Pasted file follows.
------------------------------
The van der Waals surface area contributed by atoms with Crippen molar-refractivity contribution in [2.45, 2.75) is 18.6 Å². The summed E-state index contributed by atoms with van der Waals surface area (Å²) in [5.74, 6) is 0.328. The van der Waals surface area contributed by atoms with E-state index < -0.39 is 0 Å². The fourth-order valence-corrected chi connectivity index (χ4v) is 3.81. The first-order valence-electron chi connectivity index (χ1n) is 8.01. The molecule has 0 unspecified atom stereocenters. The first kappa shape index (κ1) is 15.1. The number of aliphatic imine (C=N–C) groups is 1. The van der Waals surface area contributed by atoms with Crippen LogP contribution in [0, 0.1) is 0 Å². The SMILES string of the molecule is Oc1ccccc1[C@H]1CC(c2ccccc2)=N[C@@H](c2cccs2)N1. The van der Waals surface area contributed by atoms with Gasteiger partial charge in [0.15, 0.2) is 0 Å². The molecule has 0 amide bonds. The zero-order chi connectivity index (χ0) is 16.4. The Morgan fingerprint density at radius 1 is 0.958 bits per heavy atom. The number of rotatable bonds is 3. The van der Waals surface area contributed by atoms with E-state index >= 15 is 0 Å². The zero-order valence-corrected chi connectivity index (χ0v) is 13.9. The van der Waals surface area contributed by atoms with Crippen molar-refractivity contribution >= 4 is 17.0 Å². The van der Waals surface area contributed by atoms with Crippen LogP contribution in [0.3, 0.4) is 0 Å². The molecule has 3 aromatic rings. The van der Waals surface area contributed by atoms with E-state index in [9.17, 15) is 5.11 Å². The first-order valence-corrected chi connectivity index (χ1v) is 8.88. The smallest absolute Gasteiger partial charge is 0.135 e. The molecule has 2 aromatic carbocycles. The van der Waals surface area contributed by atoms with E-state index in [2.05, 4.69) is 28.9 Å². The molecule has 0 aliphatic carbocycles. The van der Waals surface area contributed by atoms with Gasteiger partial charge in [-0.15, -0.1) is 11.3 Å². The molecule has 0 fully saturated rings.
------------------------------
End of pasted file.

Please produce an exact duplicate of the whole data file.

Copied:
The van der Waals surface area contributed by atoms with Crippen molar-refractivity contribution in [2.45, 2.75) is 18.6 Å². The summed E-state index contributed by atoms with van der Waals surface area (Å²) in [5.74, 6) is 0.328. The van der Waals surface area contributed by atoms with E-state index < -0.39 is 0 Å². The fourth-order valence-corrected chi connectivity index (χ4v) is 3.81. The first-order valence-electron chi connectivity index (χ1n) is 8.01. The molecule has 0 unspecified atom stereocenters. The first kappa shape index (κ1) is 15.1. The number of aliphatic imine (C=N–C) groups is 1. The van der Waals surface area contributed by atoms with Crippen LogP contribution in [0, 0.1) is 0 Å². The SMILES string of the molecule is Oc1ccccc1[C@H]1CC(c2ccccc2)=N[C@@H](c2cccs2)N1. The van der Waals surface area contributed by atoms with Gasteiger partial charge in [0.15, 0.2) is 0 Å². The molecule has 0 amide bonds. The zero-order chi connectivity index (χ0) is 16.4. The Morgan fingerprint density at radius 1 is 0.958 bits per heavy atom. The number of rotatable bonds is 3. The van der Waals surface area contributed by atoms with E-state index >= 15 is 0 Å². The zero-order valence-corrected chi connectivity index (χ0v) is 13.9. The van der Waals surface area contributed by atoms with Crippen molar-refractivity contribution >= 4 is 17.0 Å². The van der Waals surface area contributed by atoms with Crippen LogP contribution in [0.3, 0.4) is 0 Å². The molecule has 3 aromatic rings. The van der Waals surface area contributed by atoms with E-state index in [9.17, 15) is 5.11 Å². The first-order valence-corrected chi connectivity index (χ1v) is 8.88. The smallest absolute Gasteiger partial charge is 0.135 e. The molecule has 2 aromatic carbocycles. The van der Waals surface area contributed by atoms with E-state index in [2.05, 4.69) is 28.9 Å². The molecule has 0 aliphatic carbocycles. The van der Waals surface area contributed by atoms with Gasteiger partial charge in [-0.15, -0.1) is 11.3 Å². The molecule has 0 fully saturated rings.